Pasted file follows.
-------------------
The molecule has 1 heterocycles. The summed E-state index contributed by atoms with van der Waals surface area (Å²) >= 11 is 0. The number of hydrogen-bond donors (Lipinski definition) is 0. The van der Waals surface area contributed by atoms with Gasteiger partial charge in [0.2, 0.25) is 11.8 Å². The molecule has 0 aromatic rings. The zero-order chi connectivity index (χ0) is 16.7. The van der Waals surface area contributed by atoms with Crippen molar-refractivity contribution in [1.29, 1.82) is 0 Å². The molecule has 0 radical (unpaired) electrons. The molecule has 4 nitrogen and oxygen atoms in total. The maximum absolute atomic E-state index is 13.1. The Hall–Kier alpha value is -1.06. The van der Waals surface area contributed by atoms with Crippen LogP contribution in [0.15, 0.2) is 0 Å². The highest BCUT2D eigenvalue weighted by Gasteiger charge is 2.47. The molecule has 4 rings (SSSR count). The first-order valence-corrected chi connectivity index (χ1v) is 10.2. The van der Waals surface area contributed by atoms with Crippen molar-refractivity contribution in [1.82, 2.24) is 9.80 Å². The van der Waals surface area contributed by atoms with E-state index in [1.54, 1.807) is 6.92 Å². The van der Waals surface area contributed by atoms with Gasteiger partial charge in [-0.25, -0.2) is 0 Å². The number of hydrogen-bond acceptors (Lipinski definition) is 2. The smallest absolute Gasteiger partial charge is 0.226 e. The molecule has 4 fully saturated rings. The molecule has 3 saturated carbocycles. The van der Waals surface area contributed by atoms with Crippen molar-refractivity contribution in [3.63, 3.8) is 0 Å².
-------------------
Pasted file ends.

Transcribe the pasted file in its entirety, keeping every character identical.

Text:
The molecule has 1 heterocycles. The summed E-state index contributed by atoms with van der Waals surface area (Å²) >= 11 is 0. The number of hydrogen-bond donors (Lipinski definition) is 0. The van der Waals surface area contributed by atoms with Gasteiger partial charge in [0.2, 0.25) is 11.8 Å². The molecule has 0 aromatic rings. The zero-order chi connectivity index (χ0) is 16.7. The van der Waals surface area contributed by atoms with Crippen molar-refractivity contribution in [1.29, 1.82) is 0 Å². The molecule has 0 radical (unpaired) electrons. The molecule has 4 nitrogen and oxygen atoms in total. The maximum absolute atomic E-state index is 13.1. The Hall–Kier alpha value is -1.06. The van der Waals surface area contributed by atoms with Crippen LogP contribution in [0.15, 0.2) is 0 Å². The highest BCUT2D eigenvalue weighted by Gasteiger charge is 2.47. The molecule has 4 rings (SSSR count). The first-order valence-corrected chi connectivity index (χ1v) is 10.2. The van der Waals surface area contributed by atoms with Crippen molar-refractivity contribution in [1.82, 2.24) is 9.80 Å². The van der Waals surface area contributed by atoms with E-state index in [1.54, 1.807) is 6.92 Å². The van der Waals surface area contributed by atoms with Gasteiger partial charge in [-0.25, -0.2) is 0 Å². The number of hydrogen-bond acceptors (Lipinski definition) is 2. The smallest absolute Gasteiger partial charge is 0.226 e. The molecule has 4 fully saturated rings. The molecule has 3 saturated carbocycles. The van der Waals surface area contributed by atoms with Crippen molar-refractivity contribution in [3.63, 3.8) is 0 Å².